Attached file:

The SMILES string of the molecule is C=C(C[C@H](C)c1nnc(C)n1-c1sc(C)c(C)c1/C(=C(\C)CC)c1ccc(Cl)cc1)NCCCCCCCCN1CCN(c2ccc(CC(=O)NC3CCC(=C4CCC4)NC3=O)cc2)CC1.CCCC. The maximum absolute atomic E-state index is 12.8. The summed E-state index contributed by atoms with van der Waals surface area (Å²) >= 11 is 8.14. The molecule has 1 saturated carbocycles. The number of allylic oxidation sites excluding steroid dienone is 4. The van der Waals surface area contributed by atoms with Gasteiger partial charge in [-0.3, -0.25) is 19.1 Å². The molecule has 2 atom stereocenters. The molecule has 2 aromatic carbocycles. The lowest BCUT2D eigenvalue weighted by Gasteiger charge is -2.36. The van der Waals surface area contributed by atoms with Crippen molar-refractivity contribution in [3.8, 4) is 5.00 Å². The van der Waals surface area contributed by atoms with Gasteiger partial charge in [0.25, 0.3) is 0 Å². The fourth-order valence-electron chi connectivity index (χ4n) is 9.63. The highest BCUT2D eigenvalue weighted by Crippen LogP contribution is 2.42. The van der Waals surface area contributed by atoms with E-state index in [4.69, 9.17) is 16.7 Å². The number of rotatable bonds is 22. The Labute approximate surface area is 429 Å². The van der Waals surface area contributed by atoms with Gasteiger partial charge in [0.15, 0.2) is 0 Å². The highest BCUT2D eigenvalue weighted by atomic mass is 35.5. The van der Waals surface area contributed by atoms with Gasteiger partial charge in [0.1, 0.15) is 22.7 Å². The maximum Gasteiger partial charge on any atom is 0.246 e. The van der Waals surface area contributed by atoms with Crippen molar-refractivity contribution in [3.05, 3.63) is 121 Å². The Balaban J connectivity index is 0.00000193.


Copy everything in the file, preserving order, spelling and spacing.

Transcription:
The SMILES string of the molecule is C=C(C[C@H](C)c1nnc(C)n1-c1sc(C)c(C)c1/C(=C(\C)CC)c1ccc(Cl)cc1)NCCCCCCCCN1CCN(c2ccc(CC(=O)NC3CCC(=C4CCC4)NC3=O)cc2)CC1.CCCC. The maximum absolute atomic E-state index is 12.8. The summed E-state index contributed by atoms with van der Waals surface area (Å²) >= 11 is 8.14. The molecule has 1 saturated carbocycles. The number of allylic oxidation sites excluding steroid dienone is 4. The van der Waals surface area contributed by atoms with Gasteiger partial charge in [-0.3, -0.25) is 19.1 Å². The molecule has 2 atom stereocenters. The molecule has 2 aromatic carbocycles. The lowest BCUT2D eigenvalue weighted by Gasteiger charge is -2.36. The van der Waals surface area contributed by atoms with Crippen molar-refractivity contribution in [3.8, 4) is 5.00 Å². The van der Waals surface area contributed by atoms with Gasteiger partial charge in [0.25, 0.3) is 0 Å². The fourth-order valence-electron chi connectivity index (χ4n) is 9.63. The highest BCUT2D eigenvalue weighted by Crippen LogP contribution is 2.42. The van der Waals surface area contributed by atoms with E-state index in [4.69, 9.17) is 16.7 Å². The number of rotatable bonds is 22. The Labute approximate surface area is 429 Å². The van der Waals surface area contributed by atoms with Gasteiger partial charge in [0.15, 0.2) is 0 Å². The highest BCUT2D eigenvalue weighted by atomic mass is 35.5. The van der Waals surface area contributed by atoms with Gasteiger partial charge in [0.1, 0.15) is 22.7 Å². The maximum Gasteiger partial charge on any atom is 0.246 e. The van der Waals surface area contributed by atoms with Crippen molar-refractivity contribution in [3.05, 3.63) is 121 Å². The Balaban J connectivity index is 0.00000193.